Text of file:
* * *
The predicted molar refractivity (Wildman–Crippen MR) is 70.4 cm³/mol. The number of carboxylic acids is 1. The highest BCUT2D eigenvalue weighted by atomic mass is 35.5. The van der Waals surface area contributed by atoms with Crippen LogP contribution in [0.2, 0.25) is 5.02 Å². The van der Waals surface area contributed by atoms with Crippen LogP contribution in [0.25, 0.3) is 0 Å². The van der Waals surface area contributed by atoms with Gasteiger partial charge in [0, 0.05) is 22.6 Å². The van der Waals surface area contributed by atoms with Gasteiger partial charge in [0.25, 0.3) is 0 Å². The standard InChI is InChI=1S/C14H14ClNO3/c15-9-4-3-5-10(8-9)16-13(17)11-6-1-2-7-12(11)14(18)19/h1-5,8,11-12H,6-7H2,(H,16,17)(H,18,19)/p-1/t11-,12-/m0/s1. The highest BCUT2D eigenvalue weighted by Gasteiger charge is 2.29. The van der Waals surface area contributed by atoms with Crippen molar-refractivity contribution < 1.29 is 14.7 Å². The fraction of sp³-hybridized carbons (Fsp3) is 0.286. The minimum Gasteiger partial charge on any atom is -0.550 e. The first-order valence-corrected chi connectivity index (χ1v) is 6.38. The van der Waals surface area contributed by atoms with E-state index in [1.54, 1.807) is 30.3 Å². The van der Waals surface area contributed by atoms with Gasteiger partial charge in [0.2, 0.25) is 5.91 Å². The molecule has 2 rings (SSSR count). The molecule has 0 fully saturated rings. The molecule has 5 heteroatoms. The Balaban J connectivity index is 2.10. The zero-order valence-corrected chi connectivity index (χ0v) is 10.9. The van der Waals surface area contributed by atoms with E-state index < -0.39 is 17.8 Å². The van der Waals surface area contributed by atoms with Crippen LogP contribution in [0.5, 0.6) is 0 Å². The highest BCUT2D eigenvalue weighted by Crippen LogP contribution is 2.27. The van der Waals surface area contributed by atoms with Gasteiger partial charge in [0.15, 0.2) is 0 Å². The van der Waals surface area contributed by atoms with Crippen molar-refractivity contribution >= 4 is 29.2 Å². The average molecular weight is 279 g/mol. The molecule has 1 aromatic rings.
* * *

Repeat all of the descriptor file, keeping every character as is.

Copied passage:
The predicted molar refractivity (Wildman–Crippen MR) is 70.4 cm³/mol. The number of carboxylic acids is 1. The highest BCUT2D eigenvalue weighted by atomic mass is 35.5. The van der Waals surface area contributed by atoms with Crippen LogP contribution in [0.2, 0.25) is 5.02 Å². The van der Waals surface area contributed by atoms with Crippen LogP contribution in [0.25, 0.3) is 0 Å². The van der Waals surface area contributed by atoms with Gasteiger partial charge in [0, 0.05) is 22.6 Å². The van der Waals surface area contributed by atoms with Gasteiger partial charge in [0.25, 0.3) is 0 Å². The standard InChI is InChI=1S/C14H14ClNO3/c15-9-4-3-5-10(8-9)16-13(17)11-6-1-2-7-12(11)14(18)19/h1-5,8,11-12H,6-7H2,(H,16,17)(H,18,19)/p-1/t11-,12-/m0/s1. The highest BCUT2D eigenvalue weighted by Gasteiger charge is 2.29. The van der Waals surface area contributed by atoms with Crippen molar-refractivity contribution < 1.29 is 14.7 Å². The fraction of sp³-hybridized carbons (Fsp3) is 0.286. The minimum Gasteiger partial charge on any atom is -0.550 e. The first-order valence-corrected chi connectivity index (χ1v) is 6.38. The van der Waals surface area contributed by atoms with E-state index in [1.54, 1.807) is 30.3 Å². The van der Waals surface area contributed by atoms with Gasteiger partial charge in [0.2, 0.25) is 5.91 Å². The molecule has 2 rings (SSSR count). The molecule has 0 fully saturated rings. The molecule has 5 heteroatoms. The Balaban J connectivity index is 2.10. The zero-order valence-corrected chi connectivity index (χ0v) is 10.9. The van der Waals surface area contributed by atoms with E-state index < -0.39 is 17.8 Å². The van der Waals surface area contributed by atoms with Crippen LogP contribution in [0.5, 0.6) is 0 Å². The highest BCUT2D eigenvalue weighted by Crippen LogP contribution is 2.27. The van der Waals surface area contributed by atoms with Gasteiger partial charge in [0.15, 0.2) is 0 Å². The van der Waals surface area contributed by atoms with Crippen molar-refractivity contribution >= 4 is 29.2 Å². The average molecular weight is 279 g/mol. The molecule has 1 aromatic rings.